Honda Dream CA77

All dressed up in angular sheet metal, the 305cc Honda Dream is instantly recognizable as a machine of the 1960s.


| January/February 2014



Side view of the 1960s Honda Dream

A 1966 Honda CA77 Dream.

Jeff Barger

Claimed power: 23hp @ 7,500rpm
Engine: 305cc air-cooled OHC parallel twin, 60mm x 54mm bore and stroke
Top Speed: 86mph
Weight (dry): 350lb (159kg)
Fuel capacity/MPG: 2.5gal (9.5ltr)/50-70mpg
Price then/now: $595/$1,500-$4,000

All dressed up in angular sheet metal, the Honda Dream is instantly recognizable as a machine of the 1960s. Those sartorial straight lines and sharp creases of the Dream are also instantly polarizing — eliciting a love it or loathe it kind of reaction.

Regardless of how you feel about the blocky and chunky machine, for many who came of age in the era of the Dream the model brings back happy memories. Take Jim Jebavy of New Berlin, Wis. In 1966 he was a high school senior in the town of Two Rivers on Lake Michigan, and several of his friends had motorcycles. Many owned Dreams, and Jim remembers cadging rides aboard the 305cc Hondas. At the time he had never owned a motorcycle, having instead invested in a car. Come winter, he was the popular man with his friends.

greg
8/2/2014 10:38:53 AM

Are they ever going to make a new speedometer for a Honda Dream 305 CA77 ? they are so hard to find also where can I get one ? and when you do find one the cost is OUT! the window . What's going on with that anyway ? I got a new one for my CA160 .What's going on with that ? also need the right side winker switch we need that also , same problem. Thank's, this would make life so much easy'er. G.


blewsmoke
1/16/2014 3:45:41 PM

Here's a question for all you Dream owners: the article mentioned that Dreams are all-steel. However, the rear shock upper covers on my black 1968 Dream are plastic. Is this unusual, or do all Dream 305s have plastic shock covers?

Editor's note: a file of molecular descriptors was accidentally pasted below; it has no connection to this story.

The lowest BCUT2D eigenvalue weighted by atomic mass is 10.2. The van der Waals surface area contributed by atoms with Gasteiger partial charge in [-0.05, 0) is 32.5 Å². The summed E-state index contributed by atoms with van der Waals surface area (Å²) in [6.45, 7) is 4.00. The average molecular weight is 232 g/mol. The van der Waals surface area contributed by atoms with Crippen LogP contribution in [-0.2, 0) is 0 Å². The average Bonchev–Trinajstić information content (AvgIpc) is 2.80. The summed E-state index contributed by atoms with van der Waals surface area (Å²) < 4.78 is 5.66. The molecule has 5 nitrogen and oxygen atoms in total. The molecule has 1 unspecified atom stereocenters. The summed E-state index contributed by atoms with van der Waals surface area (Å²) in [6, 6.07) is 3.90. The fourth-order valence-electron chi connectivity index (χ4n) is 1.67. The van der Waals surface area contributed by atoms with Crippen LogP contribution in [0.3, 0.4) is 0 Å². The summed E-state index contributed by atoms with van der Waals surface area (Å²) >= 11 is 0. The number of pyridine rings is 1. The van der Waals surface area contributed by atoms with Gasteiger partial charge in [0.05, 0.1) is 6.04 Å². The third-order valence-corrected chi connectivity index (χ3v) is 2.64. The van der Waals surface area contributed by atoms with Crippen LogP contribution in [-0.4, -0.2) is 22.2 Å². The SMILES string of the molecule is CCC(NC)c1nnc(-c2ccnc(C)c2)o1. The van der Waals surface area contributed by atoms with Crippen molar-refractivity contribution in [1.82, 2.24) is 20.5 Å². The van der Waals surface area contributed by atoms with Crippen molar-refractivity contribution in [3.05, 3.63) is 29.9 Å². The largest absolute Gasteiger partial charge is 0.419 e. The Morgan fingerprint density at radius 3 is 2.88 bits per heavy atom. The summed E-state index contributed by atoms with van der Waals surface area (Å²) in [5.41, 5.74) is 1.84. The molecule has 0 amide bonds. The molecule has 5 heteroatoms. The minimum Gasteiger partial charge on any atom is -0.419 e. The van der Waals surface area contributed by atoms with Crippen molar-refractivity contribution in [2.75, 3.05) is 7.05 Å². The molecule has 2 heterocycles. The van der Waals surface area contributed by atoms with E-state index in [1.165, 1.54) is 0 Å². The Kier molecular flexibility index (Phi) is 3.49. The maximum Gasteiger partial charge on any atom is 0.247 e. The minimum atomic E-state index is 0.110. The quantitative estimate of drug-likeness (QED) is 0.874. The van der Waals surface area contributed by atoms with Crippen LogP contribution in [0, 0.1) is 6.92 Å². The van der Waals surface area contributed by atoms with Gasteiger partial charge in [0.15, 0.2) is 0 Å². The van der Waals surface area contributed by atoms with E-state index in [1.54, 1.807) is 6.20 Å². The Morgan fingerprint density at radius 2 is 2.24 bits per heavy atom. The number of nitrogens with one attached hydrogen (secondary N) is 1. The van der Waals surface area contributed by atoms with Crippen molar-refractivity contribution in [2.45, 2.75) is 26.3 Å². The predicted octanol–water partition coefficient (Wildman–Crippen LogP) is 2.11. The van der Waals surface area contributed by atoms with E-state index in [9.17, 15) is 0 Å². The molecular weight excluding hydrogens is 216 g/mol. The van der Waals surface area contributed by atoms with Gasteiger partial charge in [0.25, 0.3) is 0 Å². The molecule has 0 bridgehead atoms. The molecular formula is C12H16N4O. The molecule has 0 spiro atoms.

blewsmoke
1/16/2014 12:10:40 PM

I own a 1968 Dream, and I enjoyed the story. Regarding the levers and perches, your non-standard replacements likely provide better performance than the factory items. The original levers have a curious bend to them that limits the available travel. The factory levers are great for small hands, but every time I ride my Dream I feel like I could use just a little more range in lever action. I'm mystified by the "out 180 degrees" timing statement. Do not both spark plugs fire simultaneously?


steve seiwald
1/16/2014 8:51:05 AM

I would like to know the name of the chrome shop that replayed Jim's mufflers. Any shop I talk to says they can't rechrome used muffs.


davidm
1/16/2014 7:30:53 AM

I am one of those that dislike the looks of the dream, but I like the 305 Scrambler. I never owned a 305 but I remember how popular they were when I was in High School. I started motorcycling after a tour in Vietnam with a CB350 Honda and even worked in a Honda dealership for awhile.


paul
12/23/2013 5:38:32 AM

I share your love for this unique bike. I ride my '64 CA77 "Dream" daily here in Sasebo Japan. I found mine in Coon Rapids Minnesota about 12 years ago. It didn't need much work. It had been stored for 35 years so the previous owner would not guarantee it would start and only wanted $400 for it. I brought it home, put gas in the empty tank, hooked up a battery hit the electric starter and it started immediately. I rode it down the road with a big grin on my face. When I got over here to Japan I noticed that all of these old Dreams have been junked. They were once the most common bike on the road but now they don't exist. I brought mine over and have been amazed at the attention it gets. Over the years I have done the garage resto like you and feel real good about the fact that I did it all. I like the way your seat turned out. Mine doesn't have that little flip up at the back. I found the rectangular mirrors here with the 8mm threads so they fit the lever brackets. We could talk about a lot of things. Please contact me at paul.petersen@agmd.org. I'll show you pictures of us in Japan.






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